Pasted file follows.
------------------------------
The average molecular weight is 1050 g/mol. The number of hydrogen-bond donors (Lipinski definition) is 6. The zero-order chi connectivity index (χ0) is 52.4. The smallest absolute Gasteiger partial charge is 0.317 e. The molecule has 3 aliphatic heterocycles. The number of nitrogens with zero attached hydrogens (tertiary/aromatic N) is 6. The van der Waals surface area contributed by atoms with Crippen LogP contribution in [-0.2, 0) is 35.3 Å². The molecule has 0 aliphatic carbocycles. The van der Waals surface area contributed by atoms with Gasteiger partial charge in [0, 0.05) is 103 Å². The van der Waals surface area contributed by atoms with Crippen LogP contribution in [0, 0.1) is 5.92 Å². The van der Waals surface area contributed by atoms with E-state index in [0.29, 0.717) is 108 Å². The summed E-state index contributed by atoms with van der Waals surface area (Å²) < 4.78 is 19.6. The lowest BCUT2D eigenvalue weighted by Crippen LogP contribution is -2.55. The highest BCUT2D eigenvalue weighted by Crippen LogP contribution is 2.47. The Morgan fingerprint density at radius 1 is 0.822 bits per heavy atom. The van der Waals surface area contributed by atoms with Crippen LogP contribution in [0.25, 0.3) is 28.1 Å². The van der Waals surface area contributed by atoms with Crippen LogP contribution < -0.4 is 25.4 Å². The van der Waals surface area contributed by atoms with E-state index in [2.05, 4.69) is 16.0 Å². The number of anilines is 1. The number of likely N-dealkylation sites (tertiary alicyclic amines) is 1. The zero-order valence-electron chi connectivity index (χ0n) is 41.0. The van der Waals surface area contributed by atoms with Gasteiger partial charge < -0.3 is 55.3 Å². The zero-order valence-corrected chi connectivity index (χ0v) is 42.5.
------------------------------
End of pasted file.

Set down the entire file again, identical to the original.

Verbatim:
The average molecular weight is 1050 g/mol. The number of hydrogen-bond donors (Lipinski definition) is 6. The zero-order chi connectivity index (χ0) is 52.4. The smallest absolute Gasteiger partial charge is 0.317 e. The molecule has 3 aliphatic heterocycles. The number of nitrogens with zero attached hydrogens (tertiary/aromatic N) is 6. The van der Waals surface area contributed by atoms with Crippen LogP contribution in [-0.2, 0) is 35.3 Å². The molecule has 0 aliphatic carbocycles. The van der Waals surface area contributed by atoms with Gasteiger partial charge in [0, 0.05) is 103 Å². The van der Waals surface area contributed by atoms with Crippen LogP contribution in [0, 0.1) is 5.92 Å². The van der Waals surface area contributed by atoms with E-state index in [0.29, 0.717) is 108 Å². The summed E-state index contributed by atoms with van der Waals surface area (Å²) < 4.78 is 19.6. The lowest BCUT2D eigenvalue weighted by Crippen LogP contribution is -2.55. The highest BCUT2D eigenvalue weighted by Crippen LogP contribution is 2.47. The Morgan fingerprint density at radius 1 is 0.822 bits per heavy atom. The van der Waals surface area contributed by atoms with Crippen LogP contribution in [0.25, 0.3) is 28.1 Å². The van der Waals surface area contributed by atoms with Crippen LogP contribution < -0.4 is 25.4 Å². The van der Waals surface area contributed by atoms with E-state index in [2.05, 4.69) is 16.0 Å². The number of anilines is 1. The number of likely N-dealkylation sites (tertiary alicyclic amines) is 1. The zero-order valence-electron chi connectivity index (χ0n) is 41.0. The van der Waals surface area contributed by atoms with Gasteiger partial charge < -0.3 is 55.3 Å². The zero-order valence-corrected chi connectivity index (χ0v) is 42.5.